Supporters watch as workers from UPMC Sherwood Oaks deliver a letter to UPMC CEO Jeffrey Romoff

Supporters watch as workers from UPMC Sherwood Oaks deliver a letter to UPMC CEO Jeffrey Romoff

On Monday, we tried to deliver the letter below to UPMC CEO Jeffrey Romoff. But when we approached the building, security locked all of the doors and denied us entrance.

I’m going back to Cranberry determined to fight for good jobs at every UPMC facility. Enough is enough – it is time for UPMC to be a true partner to western Pennsylvania and the tens of thousands of workers our community depends on.

Donna Hoge
Nursing Assistant – UPMC Sherwood Oaks

September 22, 2014
UPMC CEO Jeffrey Romoff
600 Grant Street
Pittsburgh, PA 15219

Dear Mr. Romoff,

We are the frontline caregivers at UPMC’s Sherwood Oaks in Cranberry, Pennsylvania. Every day we provide the best quality care for our residents and are proud of the work we do. UPMC Sherwood Oaks is a key community asset that plays a vital role in our local economy. All of us share a common stake in the growth and success of it. But with that success comes a serious set of responsibilities to the residents, front line care givers, and the community.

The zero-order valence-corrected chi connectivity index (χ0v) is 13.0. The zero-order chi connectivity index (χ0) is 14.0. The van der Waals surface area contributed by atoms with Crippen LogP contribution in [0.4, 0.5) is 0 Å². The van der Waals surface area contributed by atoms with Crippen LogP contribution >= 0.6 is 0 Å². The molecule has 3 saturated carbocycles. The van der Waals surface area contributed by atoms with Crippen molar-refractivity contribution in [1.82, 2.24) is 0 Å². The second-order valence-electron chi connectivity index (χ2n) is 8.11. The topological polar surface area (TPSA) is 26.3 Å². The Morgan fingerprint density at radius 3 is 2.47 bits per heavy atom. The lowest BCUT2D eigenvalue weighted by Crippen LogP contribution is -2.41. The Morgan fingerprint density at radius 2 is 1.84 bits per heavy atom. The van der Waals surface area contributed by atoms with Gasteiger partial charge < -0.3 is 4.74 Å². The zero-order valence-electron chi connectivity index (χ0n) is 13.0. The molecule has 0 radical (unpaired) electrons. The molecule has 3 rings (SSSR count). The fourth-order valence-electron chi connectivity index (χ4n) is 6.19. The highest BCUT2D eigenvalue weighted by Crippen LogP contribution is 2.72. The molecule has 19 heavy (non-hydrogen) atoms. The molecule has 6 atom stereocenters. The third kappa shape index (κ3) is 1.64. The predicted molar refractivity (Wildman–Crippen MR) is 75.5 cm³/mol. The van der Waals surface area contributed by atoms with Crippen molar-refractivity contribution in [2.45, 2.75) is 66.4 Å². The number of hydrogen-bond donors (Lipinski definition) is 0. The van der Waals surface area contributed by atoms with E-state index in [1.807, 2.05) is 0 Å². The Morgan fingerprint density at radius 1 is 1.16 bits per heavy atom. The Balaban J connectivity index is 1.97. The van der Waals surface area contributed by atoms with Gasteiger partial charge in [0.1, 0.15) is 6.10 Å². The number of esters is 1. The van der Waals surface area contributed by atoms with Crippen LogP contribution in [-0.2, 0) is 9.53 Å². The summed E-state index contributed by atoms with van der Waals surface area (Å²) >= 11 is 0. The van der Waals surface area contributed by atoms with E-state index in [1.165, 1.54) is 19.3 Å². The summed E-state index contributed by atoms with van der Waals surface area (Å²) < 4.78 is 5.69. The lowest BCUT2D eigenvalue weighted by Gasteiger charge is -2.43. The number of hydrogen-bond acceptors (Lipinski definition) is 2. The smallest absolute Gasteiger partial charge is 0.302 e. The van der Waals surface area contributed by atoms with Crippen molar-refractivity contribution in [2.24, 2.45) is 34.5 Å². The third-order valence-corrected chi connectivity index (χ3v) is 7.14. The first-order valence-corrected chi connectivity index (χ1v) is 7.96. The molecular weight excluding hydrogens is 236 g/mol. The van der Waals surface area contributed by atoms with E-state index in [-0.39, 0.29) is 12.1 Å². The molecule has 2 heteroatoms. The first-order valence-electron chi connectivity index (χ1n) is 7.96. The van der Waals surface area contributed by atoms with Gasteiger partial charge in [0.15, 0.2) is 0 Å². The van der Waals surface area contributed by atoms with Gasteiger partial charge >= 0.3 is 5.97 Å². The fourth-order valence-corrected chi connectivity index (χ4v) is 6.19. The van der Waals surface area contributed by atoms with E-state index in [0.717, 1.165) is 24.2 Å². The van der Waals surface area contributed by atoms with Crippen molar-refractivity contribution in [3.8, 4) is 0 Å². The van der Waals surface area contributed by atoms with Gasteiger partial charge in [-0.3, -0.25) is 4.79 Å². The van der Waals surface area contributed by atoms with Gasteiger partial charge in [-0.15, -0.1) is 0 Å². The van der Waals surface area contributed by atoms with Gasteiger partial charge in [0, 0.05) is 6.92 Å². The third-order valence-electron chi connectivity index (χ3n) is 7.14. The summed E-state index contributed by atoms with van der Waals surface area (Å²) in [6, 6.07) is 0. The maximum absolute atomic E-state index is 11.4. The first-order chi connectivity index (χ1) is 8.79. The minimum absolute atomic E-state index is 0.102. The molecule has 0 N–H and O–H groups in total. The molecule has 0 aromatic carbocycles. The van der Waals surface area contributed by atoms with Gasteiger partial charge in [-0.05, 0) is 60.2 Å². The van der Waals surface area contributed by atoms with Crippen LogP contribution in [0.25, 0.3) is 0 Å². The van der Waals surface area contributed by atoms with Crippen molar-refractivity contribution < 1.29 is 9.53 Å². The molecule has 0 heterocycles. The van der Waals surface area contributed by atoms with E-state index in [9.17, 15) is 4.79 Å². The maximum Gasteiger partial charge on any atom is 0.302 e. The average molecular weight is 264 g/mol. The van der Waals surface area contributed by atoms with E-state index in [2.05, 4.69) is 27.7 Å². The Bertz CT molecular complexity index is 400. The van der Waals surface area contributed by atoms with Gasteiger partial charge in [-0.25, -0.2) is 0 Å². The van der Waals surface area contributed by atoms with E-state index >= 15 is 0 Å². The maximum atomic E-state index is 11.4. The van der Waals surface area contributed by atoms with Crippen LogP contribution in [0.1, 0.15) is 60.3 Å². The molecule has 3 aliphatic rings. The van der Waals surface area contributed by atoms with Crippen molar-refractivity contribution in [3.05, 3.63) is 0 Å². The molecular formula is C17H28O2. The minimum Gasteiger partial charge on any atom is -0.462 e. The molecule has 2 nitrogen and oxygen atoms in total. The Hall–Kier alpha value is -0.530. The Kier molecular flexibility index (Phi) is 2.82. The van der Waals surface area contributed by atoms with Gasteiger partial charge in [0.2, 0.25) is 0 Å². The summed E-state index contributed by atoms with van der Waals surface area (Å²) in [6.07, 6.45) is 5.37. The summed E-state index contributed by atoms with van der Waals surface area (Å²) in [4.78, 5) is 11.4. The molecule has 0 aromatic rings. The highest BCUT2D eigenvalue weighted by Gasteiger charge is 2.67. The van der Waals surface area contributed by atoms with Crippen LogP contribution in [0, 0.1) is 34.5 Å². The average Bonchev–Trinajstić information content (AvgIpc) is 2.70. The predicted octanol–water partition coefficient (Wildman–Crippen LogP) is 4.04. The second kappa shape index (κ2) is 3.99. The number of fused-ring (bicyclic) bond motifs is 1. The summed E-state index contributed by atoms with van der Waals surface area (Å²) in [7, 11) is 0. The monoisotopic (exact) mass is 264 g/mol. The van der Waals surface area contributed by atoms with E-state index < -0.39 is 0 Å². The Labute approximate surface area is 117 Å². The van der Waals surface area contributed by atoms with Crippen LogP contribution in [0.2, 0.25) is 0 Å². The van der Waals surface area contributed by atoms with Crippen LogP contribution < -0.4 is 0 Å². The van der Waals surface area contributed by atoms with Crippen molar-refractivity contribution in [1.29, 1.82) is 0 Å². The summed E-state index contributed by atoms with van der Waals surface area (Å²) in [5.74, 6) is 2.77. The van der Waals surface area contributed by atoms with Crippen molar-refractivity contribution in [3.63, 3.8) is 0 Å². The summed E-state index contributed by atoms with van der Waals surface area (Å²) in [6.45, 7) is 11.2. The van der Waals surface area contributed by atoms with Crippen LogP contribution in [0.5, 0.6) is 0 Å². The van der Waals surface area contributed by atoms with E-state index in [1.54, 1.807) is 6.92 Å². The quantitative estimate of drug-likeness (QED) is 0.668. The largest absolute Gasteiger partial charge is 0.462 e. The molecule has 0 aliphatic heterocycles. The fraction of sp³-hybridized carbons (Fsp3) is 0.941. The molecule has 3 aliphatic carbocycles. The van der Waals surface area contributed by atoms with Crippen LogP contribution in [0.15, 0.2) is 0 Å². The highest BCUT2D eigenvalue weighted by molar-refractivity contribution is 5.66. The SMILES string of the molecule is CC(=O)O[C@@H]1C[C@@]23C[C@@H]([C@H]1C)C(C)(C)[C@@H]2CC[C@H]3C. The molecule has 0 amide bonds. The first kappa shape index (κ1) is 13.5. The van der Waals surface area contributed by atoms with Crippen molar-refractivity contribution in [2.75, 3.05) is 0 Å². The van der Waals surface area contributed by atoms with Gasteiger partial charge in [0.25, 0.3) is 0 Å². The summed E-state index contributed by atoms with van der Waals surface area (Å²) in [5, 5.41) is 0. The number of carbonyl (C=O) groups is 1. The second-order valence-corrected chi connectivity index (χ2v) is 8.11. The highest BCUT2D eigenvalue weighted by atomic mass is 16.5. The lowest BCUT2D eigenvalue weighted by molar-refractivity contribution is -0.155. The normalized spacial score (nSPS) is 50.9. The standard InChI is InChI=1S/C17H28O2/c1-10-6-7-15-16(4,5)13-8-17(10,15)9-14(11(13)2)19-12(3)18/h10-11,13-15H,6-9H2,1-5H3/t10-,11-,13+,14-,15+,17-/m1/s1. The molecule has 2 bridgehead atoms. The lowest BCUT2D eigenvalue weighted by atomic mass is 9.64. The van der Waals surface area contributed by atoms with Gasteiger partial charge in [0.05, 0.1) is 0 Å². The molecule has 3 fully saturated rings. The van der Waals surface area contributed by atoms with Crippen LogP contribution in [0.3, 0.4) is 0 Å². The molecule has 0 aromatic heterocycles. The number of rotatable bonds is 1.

Over the past three years we have watched as UPMC has increased fees to the residents and brought in over one million dollars in profits. Instead of using that money to invest in the strength and health of our community, UPMC has used it to lease private jets and make millionaires out of executives while those of us who care for our most cherished and vulnerable are struggling to pay for gas in our cars.

The poverty wages UPMC Sherwood Oaks pays us are not just bad for our community; they are bad for our residents. Folks come to Sherwood Oaks for our high quality care – we have a good reputation. To keep that, we need a strong set of workers who will stay here long-term.

Unfortunately, UPMC’s poverty wages mean high turnover. Many residents are worried and scared about the “strangers” in their homes.

Is this how a charity acts?

Just like UPMC workers in Pittsburgh, Altoona, Erie and across western Pennsylvania, we need UPMC to work with us to build strong and healthy communities by paying us family-sustaining wages so we can raise our children and get ahead in the new economy.

Signed,
The Members of UPMC Sherwood Oaks